1. The injurious effects of excessive carbohydrate diet are demonstrable in partially depancreatized dogs, in the same manner as in human patients. With severe diabetes there is rapid progress of emaciation and weakness and early death.

2. With milder diabetes, there is frequently a transitional state following operation, when the fate depends on the diet. If the tolerance is spared for a time, recovery sometimes occurs to such extent that diabetes cannot be produced by any kind or quantity of feeding, but only by removal of a small additional fragment of pancreatic tissue. The proper degree of carbohydrate overfeeding is important in this early period for producing the most useful type of diabetic animals; namely, those having good digestion and general health combined with a permanent lowering of assimilative power, like the condition of human patients.

3. In the early stage, glucose is more powerful than starch in producing diabetes, and animals which are progressing toward complete recovery on starch diet can be sent into hopeless diabetes by admixture of glucose. The difference seems to be merely of the rate of absorption, and indicates that a rapid flood of carbohydrate is more injurious to the pancreatic function than a slow absorption. Whenever permanent diabetes is present, so that complete recovery is impossible, starch brings on glycosuria more slowly than sugar, but just as surely. The difference in time in different cases amounts to days, weeks, or months. The clinical lesson from such experiments is that even if a patient becomes free from glycosuria on withdrawal of sugar only, nevertheless other foods should also be limited.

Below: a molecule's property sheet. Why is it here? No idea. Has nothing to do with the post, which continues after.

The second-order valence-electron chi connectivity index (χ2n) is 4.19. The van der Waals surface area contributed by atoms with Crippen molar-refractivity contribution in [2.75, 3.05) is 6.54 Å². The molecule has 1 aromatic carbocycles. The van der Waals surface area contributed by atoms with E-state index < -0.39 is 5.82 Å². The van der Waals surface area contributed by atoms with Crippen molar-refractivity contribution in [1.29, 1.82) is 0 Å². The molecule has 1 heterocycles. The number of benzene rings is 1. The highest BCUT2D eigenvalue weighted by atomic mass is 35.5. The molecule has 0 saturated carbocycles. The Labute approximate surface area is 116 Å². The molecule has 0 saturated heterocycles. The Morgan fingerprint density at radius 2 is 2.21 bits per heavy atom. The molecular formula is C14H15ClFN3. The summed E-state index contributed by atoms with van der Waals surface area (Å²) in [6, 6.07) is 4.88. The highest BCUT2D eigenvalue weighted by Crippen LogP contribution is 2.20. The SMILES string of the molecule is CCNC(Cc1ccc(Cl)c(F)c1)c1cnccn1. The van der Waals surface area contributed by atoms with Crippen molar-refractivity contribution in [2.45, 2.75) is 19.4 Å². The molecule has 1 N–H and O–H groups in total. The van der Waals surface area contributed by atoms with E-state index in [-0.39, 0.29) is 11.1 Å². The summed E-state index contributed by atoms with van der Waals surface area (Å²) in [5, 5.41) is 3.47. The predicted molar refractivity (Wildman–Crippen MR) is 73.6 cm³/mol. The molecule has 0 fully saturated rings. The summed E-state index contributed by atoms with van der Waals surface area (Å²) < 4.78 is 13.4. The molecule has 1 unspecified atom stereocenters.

4. No significant differences were observed between the assimilation of different starches, or any extreme lowering of the carbohydrate tolerance by proteins, such as alleged by certain writers in connection with the "oatmeal cure".

5. Repair of traumatic inflammation and hypertrophy of the pancreas remnant have been mentioned incidentally as the basis of the early tendency to recovery, and also hydropic degeneration of Langerhans islands as an accompaniment of the lowering of tolerance by excessive diet. These are believed to have their parallels in human cases, and are to be described more fully hereafter.

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